Strategy: the appetite of agricultural giant InVivo

InVivo, the leading French cooperative group, will get its hands on the Soufflet group, one of the world’s leading grain traders, as powerful as it is discreet with its turnover of 5 billion euros.

The company, which was born in Aube in 1900, is still owned by the founding family, but the current managers, Michel Soufflet and his son Jean-Michel, were looking for a buyer for lack of a successor. Several foreign tracks were on the table, especially in North America, but the two men explained that they wanted to focus on a “Franco-French solution”. Little known to the general public, InVivo, created in 2001, brings together around 200 cooperatives. It is the fruit of numerous regroupings in the agricultural world, begun years ago, and which continues.

Highly strategic operation

The operation will create the second European cooperative, behind the German BayWa, with a turnover of nearly 10 billion euros, half of which is international and a presence in around thirty countries. It will have 90 industrial sites, including 59 in France, and more than 12,500 employees. “The constitution of this set would be an opportunity for France and French agriculture”, says the Minister of the Economy, Bruno Le Maire, in a press release. This is indeed a highly strategic operation, which still has to receive the approval of the competition authorities. It is not yet won, because the new group will occupy very strong positions, in particular in the sensitive wheat sector.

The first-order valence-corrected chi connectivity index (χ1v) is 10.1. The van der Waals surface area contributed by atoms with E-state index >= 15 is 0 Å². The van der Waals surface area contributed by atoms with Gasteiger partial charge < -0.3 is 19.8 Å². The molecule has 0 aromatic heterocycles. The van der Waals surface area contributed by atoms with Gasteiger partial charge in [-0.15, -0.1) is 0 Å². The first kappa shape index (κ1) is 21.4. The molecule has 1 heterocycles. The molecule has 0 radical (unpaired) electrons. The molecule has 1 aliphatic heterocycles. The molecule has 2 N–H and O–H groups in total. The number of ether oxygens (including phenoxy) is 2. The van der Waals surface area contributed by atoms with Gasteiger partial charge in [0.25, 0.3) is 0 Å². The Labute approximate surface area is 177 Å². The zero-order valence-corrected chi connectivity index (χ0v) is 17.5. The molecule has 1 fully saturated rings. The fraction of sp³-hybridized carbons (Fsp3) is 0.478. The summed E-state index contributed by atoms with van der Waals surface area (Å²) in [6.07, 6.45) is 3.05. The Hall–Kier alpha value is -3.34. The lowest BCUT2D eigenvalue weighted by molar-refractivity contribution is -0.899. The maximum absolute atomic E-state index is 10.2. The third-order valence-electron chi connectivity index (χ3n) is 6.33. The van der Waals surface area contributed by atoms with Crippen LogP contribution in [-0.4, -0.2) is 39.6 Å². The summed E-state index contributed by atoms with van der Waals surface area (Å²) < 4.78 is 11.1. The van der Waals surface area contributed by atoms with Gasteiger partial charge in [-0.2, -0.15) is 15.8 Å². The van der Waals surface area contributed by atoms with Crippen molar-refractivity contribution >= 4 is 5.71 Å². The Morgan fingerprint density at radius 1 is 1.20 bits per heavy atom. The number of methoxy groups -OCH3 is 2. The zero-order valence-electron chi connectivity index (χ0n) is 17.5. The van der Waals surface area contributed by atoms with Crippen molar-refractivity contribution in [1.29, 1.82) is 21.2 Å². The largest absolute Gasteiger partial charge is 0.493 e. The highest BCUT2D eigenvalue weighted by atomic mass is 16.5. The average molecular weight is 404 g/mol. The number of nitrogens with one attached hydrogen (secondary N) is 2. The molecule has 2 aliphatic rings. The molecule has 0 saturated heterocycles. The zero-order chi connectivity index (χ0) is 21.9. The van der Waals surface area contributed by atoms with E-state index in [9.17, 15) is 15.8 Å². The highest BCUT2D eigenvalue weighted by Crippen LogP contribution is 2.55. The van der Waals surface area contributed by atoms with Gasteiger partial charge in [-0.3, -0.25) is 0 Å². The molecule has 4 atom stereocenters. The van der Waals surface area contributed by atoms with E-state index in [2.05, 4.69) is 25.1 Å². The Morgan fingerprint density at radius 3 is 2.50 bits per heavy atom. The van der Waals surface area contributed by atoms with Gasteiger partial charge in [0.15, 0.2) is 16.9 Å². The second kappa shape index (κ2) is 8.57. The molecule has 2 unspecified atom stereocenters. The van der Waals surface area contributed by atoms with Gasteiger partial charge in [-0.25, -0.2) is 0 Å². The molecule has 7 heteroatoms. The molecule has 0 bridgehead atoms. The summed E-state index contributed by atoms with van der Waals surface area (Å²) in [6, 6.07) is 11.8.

With Soufflet, the members of InVivo hope to benefit from new export opportunities. Barley growers can also rub their hands. Because the other stake of this merger is the beer market, which is currently growing strongly. Soufflet is the world number two in the highly profitable malt trade, with 27 factories in Europe, Latin America and Asia.

InVivo had been seeking for several years to strengthen its positions across the entire chain, that is to say production, processing and trading, like what other competing cooperatives are already doing. This is done in the malt house, which strengthens the weight of France. With three players, including Soufflet, it currently alone supplies a third of the volumes of malt purchased by the major brewers.


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